The big question

Mistakes happen, but which ones will most likely get an appraiser sued?

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“what alleged mistakes will most likely get an appraiser sued?” That’s the big question asked at every presentation concerning appraiser liability — which makes sense because practicing fee appraisers can better manage their risks when they recognize the hazards. The answers come from reviewing the data of more than 8,200 claims filed against appraisers over the past 30 years. I’ve organized the alleged mistakes into two lists: one for lending and the other for non-lending, such as litigation or tax.

Lending (in order of frequency)

1. Value: The appraiser’s opinion of value was alleged to be too high or too low because incorrect information about the subject property was used, inappropriate comparable sales were selected or inappropriate adjustments were made. (It’s not surprising that the “wrong” value would be the top complaint.)

2. Measurement: The appraiser made an error in determining or reporting the square footage of a structure or the land area of the subject property. (Yes, square footage and land area mistakes are this common. If one item deserves extra attention, this is it.)

3. Property: The appraiser allegedly failed to discover or report a unique issue or problem with the subject property. The most common alleged issues and problems:

  • The property suffers from a condition problem, such as a leaky roof, mold, foundation settlement, vermin infestation or unrepaired damage from a fire or flood.
  • Structures on the property were built without proper permits or in violation of zoning rules.
  • The appraiser misreported that the property is served by a public sewer when it’s actually served by a septic system (or a pipe running to a creek), and that system has failed. (Again, a very specific mistake that’s easily prevented by paying careful attention.)
  • The vacant land or other property slated for development cannot be developed in the manner or to the extent underlying the appraiser’s valuation.

4. Income approach: The appraiser, utilizing the income approach, developed or used faulty information and overstated revenue or understated expenses (mainly involving multifamily

5. Construction: The appraiser overstated the degree of completion or failed to identify problems with construction in a construction progress report for loan disbursement.

Non-lending (in order of frequency)

1. Miscalculation: The appraiser made an outright error or computational mistake in a valuation used for litigation or tax, and the appraiser’s client suffered a negative outcome as a result.

2. Substandard work: The appraiser failed to produce admissible expert testimony, or failed to meet the minimum technical requirements for the appraisal or the report. For example, the appraiser failed to apply legally acceptable methods or analysis in a condemnation case, or failed to produce a “qualified appraisal” that meets IRS requirements.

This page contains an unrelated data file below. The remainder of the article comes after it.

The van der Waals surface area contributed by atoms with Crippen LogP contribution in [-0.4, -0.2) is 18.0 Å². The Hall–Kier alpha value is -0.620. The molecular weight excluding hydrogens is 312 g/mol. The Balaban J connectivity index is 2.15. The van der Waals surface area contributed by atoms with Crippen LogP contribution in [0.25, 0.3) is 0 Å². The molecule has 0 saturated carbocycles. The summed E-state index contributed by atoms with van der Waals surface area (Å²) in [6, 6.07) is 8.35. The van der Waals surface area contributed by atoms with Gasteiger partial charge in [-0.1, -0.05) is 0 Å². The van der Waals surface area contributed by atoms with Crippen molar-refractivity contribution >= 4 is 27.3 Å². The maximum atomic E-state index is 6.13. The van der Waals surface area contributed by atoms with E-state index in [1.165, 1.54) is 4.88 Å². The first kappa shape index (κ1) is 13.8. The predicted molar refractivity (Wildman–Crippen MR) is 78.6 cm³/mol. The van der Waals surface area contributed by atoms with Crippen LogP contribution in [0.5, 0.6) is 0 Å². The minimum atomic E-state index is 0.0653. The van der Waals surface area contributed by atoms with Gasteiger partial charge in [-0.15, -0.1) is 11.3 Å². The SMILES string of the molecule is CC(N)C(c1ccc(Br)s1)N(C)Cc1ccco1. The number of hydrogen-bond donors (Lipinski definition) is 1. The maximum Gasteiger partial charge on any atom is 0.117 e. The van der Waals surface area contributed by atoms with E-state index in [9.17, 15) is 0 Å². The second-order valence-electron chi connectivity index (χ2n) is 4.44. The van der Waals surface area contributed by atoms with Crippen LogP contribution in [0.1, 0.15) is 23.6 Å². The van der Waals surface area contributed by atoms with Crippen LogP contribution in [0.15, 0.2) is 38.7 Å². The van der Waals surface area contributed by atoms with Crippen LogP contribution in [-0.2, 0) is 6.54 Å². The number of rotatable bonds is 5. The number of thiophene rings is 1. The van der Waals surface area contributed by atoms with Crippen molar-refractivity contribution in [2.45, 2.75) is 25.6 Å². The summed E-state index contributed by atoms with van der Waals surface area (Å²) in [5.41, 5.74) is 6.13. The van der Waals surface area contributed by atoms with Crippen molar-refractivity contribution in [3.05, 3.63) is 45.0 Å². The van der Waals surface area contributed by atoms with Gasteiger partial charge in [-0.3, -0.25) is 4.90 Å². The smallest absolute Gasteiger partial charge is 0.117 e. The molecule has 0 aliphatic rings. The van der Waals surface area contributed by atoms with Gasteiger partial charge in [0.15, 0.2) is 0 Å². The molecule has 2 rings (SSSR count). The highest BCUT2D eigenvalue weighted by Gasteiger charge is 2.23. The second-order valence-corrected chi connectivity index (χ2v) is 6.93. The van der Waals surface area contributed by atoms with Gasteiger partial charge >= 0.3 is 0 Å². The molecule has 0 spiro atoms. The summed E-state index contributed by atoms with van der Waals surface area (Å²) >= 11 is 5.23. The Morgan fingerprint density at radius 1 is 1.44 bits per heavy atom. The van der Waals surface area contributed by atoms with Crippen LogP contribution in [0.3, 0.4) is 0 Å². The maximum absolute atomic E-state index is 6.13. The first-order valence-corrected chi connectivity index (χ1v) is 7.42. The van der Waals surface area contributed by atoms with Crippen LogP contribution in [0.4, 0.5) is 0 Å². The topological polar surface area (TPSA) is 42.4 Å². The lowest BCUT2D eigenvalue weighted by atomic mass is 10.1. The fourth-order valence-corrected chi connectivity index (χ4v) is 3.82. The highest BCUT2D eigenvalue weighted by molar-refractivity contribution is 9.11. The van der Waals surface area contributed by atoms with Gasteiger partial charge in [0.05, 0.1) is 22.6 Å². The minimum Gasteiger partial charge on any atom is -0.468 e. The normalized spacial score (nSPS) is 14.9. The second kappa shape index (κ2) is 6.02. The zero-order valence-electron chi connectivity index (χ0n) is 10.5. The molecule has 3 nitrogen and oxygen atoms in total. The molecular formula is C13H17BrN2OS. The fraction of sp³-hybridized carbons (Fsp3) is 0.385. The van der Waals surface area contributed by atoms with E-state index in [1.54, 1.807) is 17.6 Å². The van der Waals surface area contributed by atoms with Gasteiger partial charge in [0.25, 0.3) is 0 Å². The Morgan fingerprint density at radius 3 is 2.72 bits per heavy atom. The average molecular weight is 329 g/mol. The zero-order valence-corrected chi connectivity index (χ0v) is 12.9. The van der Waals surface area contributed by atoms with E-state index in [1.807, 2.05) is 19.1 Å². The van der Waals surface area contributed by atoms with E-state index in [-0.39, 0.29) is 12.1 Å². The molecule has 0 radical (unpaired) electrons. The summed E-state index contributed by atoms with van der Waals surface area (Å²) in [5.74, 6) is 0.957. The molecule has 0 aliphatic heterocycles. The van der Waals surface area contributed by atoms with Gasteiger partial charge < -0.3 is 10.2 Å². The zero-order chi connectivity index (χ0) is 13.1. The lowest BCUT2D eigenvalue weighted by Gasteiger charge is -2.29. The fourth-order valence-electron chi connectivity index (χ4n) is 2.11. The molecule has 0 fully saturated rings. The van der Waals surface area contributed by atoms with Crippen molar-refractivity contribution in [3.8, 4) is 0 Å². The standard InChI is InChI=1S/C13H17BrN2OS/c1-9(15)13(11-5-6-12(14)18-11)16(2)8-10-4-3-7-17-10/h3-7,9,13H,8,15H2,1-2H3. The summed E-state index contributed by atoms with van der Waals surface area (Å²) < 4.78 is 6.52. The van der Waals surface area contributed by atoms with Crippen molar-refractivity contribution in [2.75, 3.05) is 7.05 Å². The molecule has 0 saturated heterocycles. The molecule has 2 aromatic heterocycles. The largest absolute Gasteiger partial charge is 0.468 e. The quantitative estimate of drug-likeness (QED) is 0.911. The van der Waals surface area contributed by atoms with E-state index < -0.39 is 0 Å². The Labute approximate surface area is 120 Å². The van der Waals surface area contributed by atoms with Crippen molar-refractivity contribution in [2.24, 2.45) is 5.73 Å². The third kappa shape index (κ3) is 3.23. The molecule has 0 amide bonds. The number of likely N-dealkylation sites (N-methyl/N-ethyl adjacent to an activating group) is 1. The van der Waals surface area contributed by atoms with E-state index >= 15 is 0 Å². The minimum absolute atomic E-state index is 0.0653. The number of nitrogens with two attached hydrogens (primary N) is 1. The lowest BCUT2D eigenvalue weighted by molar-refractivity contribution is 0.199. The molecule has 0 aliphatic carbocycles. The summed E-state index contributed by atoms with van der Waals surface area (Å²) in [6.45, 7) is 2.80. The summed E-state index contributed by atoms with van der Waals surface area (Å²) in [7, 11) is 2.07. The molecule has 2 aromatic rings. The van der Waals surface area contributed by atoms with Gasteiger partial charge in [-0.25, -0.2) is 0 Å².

3. Credibility: The appraiser overreached and the testimony or valuation was not credible and was rejected by the court or taxing authority.

4. Disclosure: The appraiser failed to disclose alleged conflicts of interest or other matters that undermined the credibility or usability of the testimony or valuation.

5. Qualifications: The appraiser was not appropriately licensed in the relevant jurisdiction as necessary for the assignment.

Do any of these surprise you? Are you rethinking how much attention you’re giving or should be giving to a specific issue in your day-to-day work?

Of course, knowing what the most common mistakes are and working hard to avoid them won’t entirely shield you from liability lawsuits, nor will the obvious advice to just be diligent. Mistakes can happen no matter how knowledgeable and how careful an appraiser is. Also, in many instances — I’d say the majority, but I’m biased — claims alleging appraiser error are baseless or they concern matters outside an appraiser’s scope of work. In other words, a lot of claims are frivolous.

Therefore, my general advice on liability prevention goes beyond “follow applicable standards and be careful,” and includes four things appraisers should do to successfully fend off many of the common legal claims listed above:

1. Be as precise as possible when describing intended use and user(s) in your appraisal reports, which can reduce the risk of third party (“unintended user”) claims or claims relating to unexpected uses of the appraisal.

2. When disclosing your scope of work in a report, add extra detail and disclose research, analysis and activities not performed, especially if you think a user of the appraisal would expect something to have been performed.

3. Use plain English in reports and, if applicable, include photos to disclose and illustrate specific issues or problems with the subject property — things like detrimental conditions or zoning or permitting problems.

Proofread and fact-check your work.

Additional coverage on this topic will be included in Christensen's book, Risk Management for Real Estate Appraisers and Appraisal Firms, to be published by the Appraisal institute this summer.

This article originally appeared in, and is reprinted from, the Appraisal Institute's Valuation (1st Quarter, 2019). © 2019 by the Appraisal Institute, Chicago, Illinois. Archives of Valuation magazine, including Peter's past columns, are available at